More About Hyperhidrosis
Hyperhidrosis is a medical condition that affects approximately 4.8% of the population. It manifests as extreme, uncontrollable sweating beyond what’s considered “normal” or necessary as a reaction to heat, exercise or stress. Hyperhidrosis also:
• Usually begins during childhood or adolescence.
• Causes sweat to drip down elbows, off fingers, into the eyes, and more.
• Drenches and damages shoes, clothes, papers, and mainstay tech tools like smartphones.
• Arises unexpectedly, often with disabling symptoms that last for hours.
• Forces people to develop time-consuming and expensive routines of hiding, avoiding, drying, absorbing, and more – all in an attempt to live a “normal” life.
• Leads to sufferers feeling cold, slippery, anxious, or emotionally drained.
• Has negative quality-of-life impacts equal to or greater than severe acne and psoriasis.
• Increases risk of skin infections by 300%.
• Is associated with much higher rates of anxiety and depression.
• Is stigmatized while being under-recognized, under-diagnosed, and under-treated.
Indeed, only 1 in 4 hyperhidrosis sufferers is ever diagnosed and fewer are cared for effectively with up-to-date best practices.
It does not have to be this way. Treatment options have improved and expanded in recent years and, by working with a knowledgeable healthcare provider, most sufferers can find significant relief. It starts with understanding and seeking help. Learn more from the International Hyperhidrosis Society.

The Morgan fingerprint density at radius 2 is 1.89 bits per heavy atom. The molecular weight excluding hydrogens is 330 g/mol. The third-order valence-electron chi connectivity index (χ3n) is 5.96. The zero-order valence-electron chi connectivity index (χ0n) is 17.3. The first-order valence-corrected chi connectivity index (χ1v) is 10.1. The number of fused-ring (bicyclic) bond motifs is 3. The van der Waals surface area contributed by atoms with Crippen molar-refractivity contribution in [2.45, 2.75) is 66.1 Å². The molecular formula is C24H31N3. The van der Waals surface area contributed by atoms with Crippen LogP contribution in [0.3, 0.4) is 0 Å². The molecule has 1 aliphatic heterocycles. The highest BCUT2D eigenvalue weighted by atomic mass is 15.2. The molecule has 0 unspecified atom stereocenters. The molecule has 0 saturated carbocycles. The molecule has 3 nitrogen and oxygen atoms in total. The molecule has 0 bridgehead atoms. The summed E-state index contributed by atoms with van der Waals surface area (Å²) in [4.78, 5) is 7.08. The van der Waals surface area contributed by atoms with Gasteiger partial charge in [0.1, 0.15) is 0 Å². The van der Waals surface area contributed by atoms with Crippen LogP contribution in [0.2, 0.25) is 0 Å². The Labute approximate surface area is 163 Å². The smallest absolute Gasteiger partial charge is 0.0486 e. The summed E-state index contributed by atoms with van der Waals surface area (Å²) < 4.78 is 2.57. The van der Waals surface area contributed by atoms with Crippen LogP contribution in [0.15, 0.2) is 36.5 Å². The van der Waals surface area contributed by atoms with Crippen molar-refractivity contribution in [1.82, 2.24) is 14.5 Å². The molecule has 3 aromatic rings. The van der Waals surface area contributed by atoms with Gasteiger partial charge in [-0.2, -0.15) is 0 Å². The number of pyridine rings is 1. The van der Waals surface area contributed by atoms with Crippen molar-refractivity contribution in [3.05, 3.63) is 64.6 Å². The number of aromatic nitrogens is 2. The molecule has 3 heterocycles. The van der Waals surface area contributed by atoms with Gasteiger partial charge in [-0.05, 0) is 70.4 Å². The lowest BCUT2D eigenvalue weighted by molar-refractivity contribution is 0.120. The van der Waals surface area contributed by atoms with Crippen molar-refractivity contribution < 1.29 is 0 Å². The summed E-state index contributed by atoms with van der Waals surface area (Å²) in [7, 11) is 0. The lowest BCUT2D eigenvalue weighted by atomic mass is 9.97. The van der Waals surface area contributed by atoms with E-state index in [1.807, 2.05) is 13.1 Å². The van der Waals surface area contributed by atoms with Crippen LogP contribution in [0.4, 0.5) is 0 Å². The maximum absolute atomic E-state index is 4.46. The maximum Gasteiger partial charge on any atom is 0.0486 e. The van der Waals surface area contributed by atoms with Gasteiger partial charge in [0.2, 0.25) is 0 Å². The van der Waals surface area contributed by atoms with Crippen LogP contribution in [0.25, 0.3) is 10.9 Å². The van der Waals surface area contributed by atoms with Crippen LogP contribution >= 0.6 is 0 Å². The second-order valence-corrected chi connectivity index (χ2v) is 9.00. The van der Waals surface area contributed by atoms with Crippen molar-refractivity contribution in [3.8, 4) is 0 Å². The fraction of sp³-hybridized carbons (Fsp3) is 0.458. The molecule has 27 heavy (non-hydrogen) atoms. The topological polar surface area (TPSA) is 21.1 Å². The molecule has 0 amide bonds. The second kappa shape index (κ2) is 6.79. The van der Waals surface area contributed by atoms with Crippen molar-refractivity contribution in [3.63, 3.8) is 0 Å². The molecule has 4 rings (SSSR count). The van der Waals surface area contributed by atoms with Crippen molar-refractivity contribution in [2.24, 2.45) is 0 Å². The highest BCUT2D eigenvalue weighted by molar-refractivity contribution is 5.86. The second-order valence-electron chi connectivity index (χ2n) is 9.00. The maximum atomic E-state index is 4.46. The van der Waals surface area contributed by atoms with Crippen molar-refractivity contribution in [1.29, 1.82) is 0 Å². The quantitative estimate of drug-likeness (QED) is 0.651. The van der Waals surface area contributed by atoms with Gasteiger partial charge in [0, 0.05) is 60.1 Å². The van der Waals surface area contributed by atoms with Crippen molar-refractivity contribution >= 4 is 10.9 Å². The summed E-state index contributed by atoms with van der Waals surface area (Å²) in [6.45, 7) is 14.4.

1. Doolittle J, Walker P, Mills T, et al. Hyperhidrosis: an update on prevalence and severity in the United States. Arch Dermatol Res doi: 10.1007/s00403-016-1697-9. Published online October 15, 2016.
2. Ro KM, Cantor RM, Lange KL, Ahn SS. Palmar hyperhidrosis: evidence of genetic transmission. J Vasc Surg 35:2 (2002):382-386
3. Bahar R, Zhou P, Liu Y, Huang Y, Phillips A, Lee T, et al. The prevalence of anxiety and depression in patients with or without hyperhidrosis. J Am Acad Dermatol 75:6 (2016): 1126-1133.
4. Glaser EN, Armbrecht ES, King R, Glaser DA. Prevalence of anxiety, depression and attention deficit disorder (ADD) in patients with primary hyperhidrosis. Poster presented at the 77th Annual Meeting of the American Academy of Dermatology, March 1-5, 2019, Washington, DC.
5. What is ADHD? American Psychiatric Association website. https://www.psychiatry.org/patients-families/adhd/what-is-adhd. Accessed Oct. 22, 2020.
6. Walling HW. Primary hyperhidrosis increases the risk of cutaneous infections: a case-control study of 387 patients. J Am Acad Dermatol doi: 10.1016/j.jaad.2009.02.038
7. Autism Spectrum Disorder (ASD) Data & Statistics. Centers for Disease Control and Prevention website. https/www.cdc.gov/ncbddd/autism/data.html. Feb. 12, 2018. Accessed Oct. 22, 2020.
8. Key statistics for melanoma skin cancer. American Cancer Society website. https://www.cancer.org/cancer/melanoma-skin-cancer/about/key-statistics.html. Jan 8, 2020. Accessed Oct. 22, 2020
9. Psoriasis Statistics. National Psoriasis Foundation website. https://www.psoriasis.org/psoriasis-statistics/. Oct. 8, 2020. Accessed Oct. 22, 2020.
10. Food allergy facts and statistics. Food Allergy Research & Education website. https://www.foodallergy.org/resources/facts-and-statistics. Accessed Oct. 22, 2020.